. . . [W]e conclude that the trial court correctly sustained the Town’s demurrer without leave to amend because Mendoza was an uncompensated volunteer and not an “employee” for purposes of imposition of liability for unlawful employment practices under FEHA.Mendoza v. Town of Ross, 1st Dist. No. A103878 at 1.
The Opinion goes on to clarify the source of the definition of "employee" for FEHA purposes:
More helpful is the definition of “employee” contained in regulations enacted by the Department of Fair Employment and Housing (the Department) to implement the FEHA. The Department, which was created by the FEHA (§ 12901), defines an employee as “[a]ny individual under the direction and control of an employer under any appointment or contract of hire or apprenticeship, express or implied, oral or written.” (Cal. Code Regs., tit. 2, § 7286.5(b).) While the interpretation of a statute is ultimately a question of law, appellate courts will defer to an administrative agency’s interpretation of a statute or regulation involving its area of expertise, unless the interpretation flies in the face of the clear language and purpose of the interpreted provision. (Communities for a Better Environment v. State Water Resources Control Bd. (2003) 109 Cal.App.4th 1089, 1104.) Far from being in conflict, section 7286.5, subdivision (b) of title 2 of the California Code of Regulations fills a gap in the governing statute, and provides a workable definition of who may be considered an employee, and thus entitled to the protection of the FEHA.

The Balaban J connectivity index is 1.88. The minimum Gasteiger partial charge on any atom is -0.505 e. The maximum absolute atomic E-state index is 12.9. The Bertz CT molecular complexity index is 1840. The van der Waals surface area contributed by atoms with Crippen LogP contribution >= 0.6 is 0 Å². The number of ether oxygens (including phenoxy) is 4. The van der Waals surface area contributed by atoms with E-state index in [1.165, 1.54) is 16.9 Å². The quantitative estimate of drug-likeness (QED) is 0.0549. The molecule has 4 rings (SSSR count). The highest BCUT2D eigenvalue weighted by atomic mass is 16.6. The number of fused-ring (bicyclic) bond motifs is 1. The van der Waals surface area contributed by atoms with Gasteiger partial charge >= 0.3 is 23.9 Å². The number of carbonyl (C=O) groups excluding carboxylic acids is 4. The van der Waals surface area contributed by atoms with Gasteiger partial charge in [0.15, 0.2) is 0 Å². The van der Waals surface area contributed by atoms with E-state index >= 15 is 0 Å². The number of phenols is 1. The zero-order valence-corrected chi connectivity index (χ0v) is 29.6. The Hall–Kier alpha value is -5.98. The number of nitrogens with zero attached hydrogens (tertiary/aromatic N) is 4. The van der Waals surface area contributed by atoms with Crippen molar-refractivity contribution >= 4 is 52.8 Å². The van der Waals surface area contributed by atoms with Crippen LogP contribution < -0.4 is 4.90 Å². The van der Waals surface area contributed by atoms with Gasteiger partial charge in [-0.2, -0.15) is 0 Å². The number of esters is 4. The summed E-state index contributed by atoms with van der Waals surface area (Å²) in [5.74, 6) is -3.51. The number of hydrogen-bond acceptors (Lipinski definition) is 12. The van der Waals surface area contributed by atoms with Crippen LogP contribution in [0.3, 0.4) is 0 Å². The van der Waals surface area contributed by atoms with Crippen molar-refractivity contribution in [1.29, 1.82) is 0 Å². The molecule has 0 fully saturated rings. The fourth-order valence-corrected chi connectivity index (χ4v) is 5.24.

Thus, on its face, the FEHA confers employee status on those individuals who have been appointed, who are hired under express or implied contract, or who serve as apprentices.
Id. at 6.